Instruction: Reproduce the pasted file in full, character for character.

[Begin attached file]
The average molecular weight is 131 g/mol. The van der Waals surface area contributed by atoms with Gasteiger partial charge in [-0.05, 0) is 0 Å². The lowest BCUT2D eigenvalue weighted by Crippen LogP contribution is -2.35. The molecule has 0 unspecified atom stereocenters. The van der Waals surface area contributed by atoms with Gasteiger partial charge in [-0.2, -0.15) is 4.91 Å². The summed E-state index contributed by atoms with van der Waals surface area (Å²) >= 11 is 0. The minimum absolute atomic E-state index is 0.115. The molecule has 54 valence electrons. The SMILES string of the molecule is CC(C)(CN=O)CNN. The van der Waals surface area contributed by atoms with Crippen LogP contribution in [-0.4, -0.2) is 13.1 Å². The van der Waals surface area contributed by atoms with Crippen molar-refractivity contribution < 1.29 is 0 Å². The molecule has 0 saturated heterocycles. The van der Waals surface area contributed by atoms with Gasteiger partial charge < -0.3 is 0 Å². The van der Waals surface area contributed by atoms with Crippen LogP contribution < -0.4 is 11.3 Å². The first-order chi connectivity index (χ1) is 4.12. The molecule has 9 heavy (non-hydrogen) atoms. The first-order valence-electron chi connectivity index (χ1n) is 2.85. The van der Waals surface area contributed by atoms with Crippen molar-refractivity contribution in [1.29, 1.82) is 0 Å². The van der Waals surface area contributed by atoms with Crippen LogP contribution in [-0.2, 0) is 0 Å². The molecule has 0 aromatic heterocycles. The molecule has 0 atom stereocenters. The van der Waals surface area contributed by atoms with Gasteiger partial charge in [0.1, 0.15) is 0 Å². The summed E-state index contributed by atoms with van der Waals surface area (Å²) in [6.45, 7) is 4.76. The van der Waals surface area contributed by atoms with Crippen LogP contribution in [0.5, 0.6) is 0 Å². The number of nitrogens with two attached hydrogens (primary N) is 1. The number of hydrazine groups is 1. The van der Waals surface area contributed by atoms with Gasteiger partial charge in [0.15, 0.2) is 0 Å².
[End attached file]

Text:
The average molecular weight is 131 g/mol. The van der Waals surface area contributed by atoms with Gasteiger partial charge in [-0.05, 0) is 0 Å². The lowest BCUT2D eigenvalue weighted by Crippen LogP contribution is -2.35. The molecule has 0 unspecified atom stereocenters. The van der Waals surface area contributed by atoms with Gasteiger partial charge in [-0.2, -0.15) is 4.91 Å². The summed E-state index contributed by atoms with van der Waals surface area (Å²) >= 11 is 0. The minimum absolute atomic E-state index is 0.115. The molecule has 54 valence electrons. The SMILES string of the molecule is CC(C)(CN=O)CNN. The van der Waals surface area contributed by atoms with Crippen LogP contribution in [-0.4, -0.2) is 13.1 Å². The van der Waals surface area contributed by atoms with Crippen molar-refractivity contribution < 1.29 is 0 Å². The molecule has 0 saturated heterocycles. The van der Waals surface area contributed by atoms with Gasteiger partial charge < -0.3 is 0 Å². The van der Waals surface area contributed by atoms with Crippen LogP contribution < -0.4 is 11.3 Å². The first-order chi connectivity index (χ1) is 4.12. The molecule has 9 heavy (non-hydrogen) atoms. The first-order valence-electron chi connectivity index (χ1n) is 2.85. The van der Waals surface area contributed by atoms with Crippen molar-refractivity contribution in [1.29, 1.82) is 0 Å². The van der Waals surface area contributed by atoms with Crippen LogP contribution in [-0.2, 0) is 0 Å². The molecule has 0 aromatic heterocycles. The molecule has 0 atom stereocenters. The van der Waals surface area contributed by atoms with Gasteiger partial charge in [0.1, 0.15) is 0 Å². The summed E-state index contributed by atoms with van der Waals surface area (Å²) in [6.45, 7) is 4.76. The van der Waals surface area contributed by atoms with Crippen LogP contribution in [0.5, 0.6) is 0 Å². The number of nitrogens with two attached hydrogens (primary N) is 1. The number of hydrazine groups is 1. The van der Waals surface area contributed by atoms with Gasteiger partial charge in [0.15, 0.2) is 0 Å².